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'Clean out the filthy Augean stable': Starmer demands apology from PM over sleaze saga
7 November 2021, 22:30
Boris Johnson must apologise to the country for his handling of the Owen Paterson sleaze row and act to clean up politics, Sir Keir Starmer has said.
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The Labour leader said the prime minister must confirm that former Cabinet minister Mr Paterson will not be nominated for a peerage.
Ahead of an emergency House of Commons debate on standards at Westminster, Mr Starmer said Mr Johnson needed to "clean out the filthy Augean stable he has created".
He also called for action against disgraced MP Rob Roberts, who was readmitted to the Conservative Party despite breaking Parliament's sexual misconduct policy.
Although he is back in the party, the Delyn MP sits as an independent in the Commons as the Conservative whip remains suspended.
A Commons debate was granted by speaker Sir Lindsay Hoyle following Tory attempts to block an immediate 30-day suspension for Mr Paterson over an "egregious" breach of lobbying rules.
Conservative MPs were ordered to back the creation of a Tory-led committee to look again at Mr Paterson's case and the whole standards system.
But after a backlash over the plan, the government performed a U-turn and Mr Paterson subsequently quit as an MP, leaving what he called the "cruel world of politics".
Mr Starmer Keir said: "Boris Johnson needs to attend this debate, answer for his mistakes, apologise to the country and take action to undo the damage he has done.
"The country is yet to hear a word of contrition over his attempts to create one rule for him and his friends and another for everyone else. He must now come to the House and say sorry.
"And he needs to go beyond just words. Today, the prime minister must begin to clean out the filthy Augean stable he has created."
The reference to cleaning the Augean stable will be familiar to the classics-loving PM, as it was one of the labours of Hercules.
Mr Starmer, who will lead Labour's response in the Commons debate, said Mr Johnson should confirm he will not nominate Mr Paterson "or any other MPs who have been handed suspensions from Parliament" for a peerage.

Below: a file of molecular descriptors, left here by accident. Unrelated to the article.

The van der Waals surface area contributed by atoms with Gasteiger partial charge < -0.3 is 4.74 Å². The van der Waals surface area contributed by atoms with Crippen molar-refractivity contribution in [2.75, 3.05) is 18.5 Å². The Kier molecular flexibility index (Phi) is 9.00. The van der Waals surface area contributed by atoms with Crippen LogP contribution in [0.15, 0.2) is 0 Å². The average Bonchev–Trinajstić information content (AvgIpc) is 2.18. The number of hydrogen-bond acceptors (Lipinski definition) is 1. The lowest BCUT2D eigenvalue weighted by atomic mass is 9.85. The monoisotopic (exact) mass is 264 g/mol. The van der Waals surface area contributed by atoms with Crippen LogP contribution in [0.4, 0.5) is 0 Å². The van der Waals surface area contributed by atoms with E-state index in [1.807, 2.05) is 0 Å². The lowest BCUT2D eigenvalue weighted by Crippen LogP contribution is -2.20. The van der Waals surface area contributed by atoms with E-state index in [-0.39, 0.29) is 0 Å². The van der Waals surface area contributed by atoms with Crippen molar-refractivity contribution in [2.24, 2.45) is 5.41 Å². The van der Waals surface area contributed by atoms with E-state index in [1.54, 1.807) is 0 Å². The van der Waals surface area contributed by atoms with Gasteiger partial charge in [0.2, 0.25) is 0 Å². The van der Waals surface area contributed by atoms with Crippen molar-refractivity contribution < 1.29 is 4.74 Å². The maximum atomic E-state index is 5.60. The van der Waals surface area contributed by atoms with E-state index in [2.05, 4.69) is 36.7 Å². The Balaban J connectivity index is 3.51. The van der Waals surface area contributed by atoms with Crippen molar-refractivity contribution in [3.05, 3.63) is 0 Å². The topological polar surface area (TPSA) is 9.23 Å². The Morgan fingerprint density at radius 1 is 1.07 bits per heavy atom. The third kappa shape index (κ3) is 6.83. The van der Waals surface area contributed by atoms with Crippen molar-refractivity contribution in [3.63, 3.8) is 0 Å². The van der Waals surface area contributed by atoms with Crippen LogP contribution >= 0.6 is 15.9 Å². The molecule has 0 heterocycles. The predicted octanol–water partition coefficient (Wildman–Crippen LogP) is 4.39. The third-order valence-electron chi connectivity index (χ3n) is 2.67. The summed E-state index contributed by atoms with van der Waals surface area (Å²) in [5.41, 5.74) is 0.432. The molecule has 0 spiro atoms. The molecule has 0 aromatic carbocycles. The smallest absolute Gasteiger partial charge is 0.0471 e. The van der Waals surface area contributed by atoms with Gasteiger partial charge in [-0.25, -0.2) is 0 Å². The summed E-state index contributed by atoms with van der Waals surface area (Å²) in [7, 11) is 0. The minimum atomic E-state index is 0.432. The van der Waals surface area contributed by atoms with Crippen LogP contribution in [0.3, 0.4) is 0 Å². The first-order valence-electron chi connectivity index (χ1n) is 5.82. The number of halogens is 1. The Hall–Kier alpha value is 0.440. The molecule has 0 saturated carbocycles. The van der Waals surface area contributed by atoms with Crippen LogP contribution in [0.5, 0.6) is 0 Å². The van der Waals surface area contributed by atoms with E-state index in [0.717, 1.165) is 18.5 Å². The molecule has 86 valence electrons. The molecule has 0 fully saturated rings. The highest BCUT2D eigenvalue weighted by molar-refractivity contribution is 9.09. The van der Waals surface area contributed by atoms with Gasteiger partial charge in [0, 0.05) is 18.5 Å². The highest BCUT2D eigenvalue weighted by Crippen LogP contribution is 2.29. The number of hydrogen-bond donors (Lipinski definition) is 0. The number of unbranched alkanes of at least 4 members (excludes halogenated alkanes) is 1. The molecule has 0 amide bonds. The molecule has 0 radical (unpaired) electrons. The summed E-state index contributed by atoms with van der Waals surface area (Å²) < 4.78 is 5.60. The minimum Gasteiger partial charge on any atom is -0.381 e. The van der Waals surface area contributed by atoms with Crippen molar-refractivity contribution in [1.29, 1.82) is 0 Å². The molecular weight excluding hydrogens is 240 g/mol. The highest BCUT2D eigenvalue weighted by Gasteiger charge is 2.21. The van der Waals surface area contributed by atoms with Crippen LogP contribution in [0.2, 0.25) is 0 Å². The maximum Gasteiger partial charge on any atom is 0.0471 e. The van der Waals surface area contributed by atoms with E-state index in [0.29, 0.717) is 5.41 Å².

Downing Street sources have privately indicated there is no prospect of a seat in the Lords for Mr Paterson after speculation in Westminster that he would receive the honour. In on-the-record comments on Friday, a Number 10 spokesman refused to rule out the possibility, saying only that there was a "formal process".
He also urged Mr Johnson to work together on plans to throw Mr Roberts out of the Commons. A loophole meant the Delyn MP's six-week suspension could not trigger the recall process which leads to a by-election.
Mr Roberts voted with Tory MPs for the plan to spare Mr Paterson an immediate suspension.
Mr Starmer said: "It is disgraceful that Mr Roberts has been welcomed back as both a Member of Parliament and the Conservative Party despite having been found to have sexually harassed a junior member of staff.
"That he was able to aid and abet the prime minister in his attempts to corrupt British politics last week should be a source of shame to the Tories.
"The prime minister was prepared to rip up the system to save one of his disgraced MPs - why will he not take action to protect others from this one?"
Mr Starmer also demanded a "full, transparent investigation" into how Randox, one of the firms that paid Mr Paterson, came to win Covid-19 testing contracts.
He said it was "vital the public has confidence that Owen Paterson's paid advocacy did not influence these decisions".
The Parliamentary Commissioner for Standards' investigation into Mr Paterson's activities covered from October 2016 and February 2020, before the pandemic struck.
Mr Starmer said if Mr Johnson did not agree to his demands it would "send a message that the prime minister is either too arrogant or too cowardly to take responsibility for his own behaviour".
"It will show that he believes there should be one rule for him and another for everyone else, and that the Tories are concerned with their own interests, not those of the country."
The Liberal Democrats, who secured the emergency debate, have called for an independent statutory public inquiry into sleaze and corruption allegations.
The inquiry, which would have the power to summon witnesses and take evidence under oath, would examine not only the Paterson row but also the awarding of coronavirus contracts, whether Mr Johnson's holidays were properly declared and the refurbishment of the Downing Street flat.
The party also said that any MPs being investigated by the Parliamentary Commissioner for Standards should not be able to vote or propose amendments to motions related to disciplinary issues.
Lib Dem chief whip Wendy Chamberlain said it was "the equivalent of defendants in a court case also taking part in the jury".
She added: "Time and again government ministers have refused to properly investigate allegations of sleaze, failed to declare relevant meetings and donations and tried to rig the system to cover their own backs.
"We need an independent public inquiry, with the powers and resources to get to the bottom of this Conservative sleaze scandal."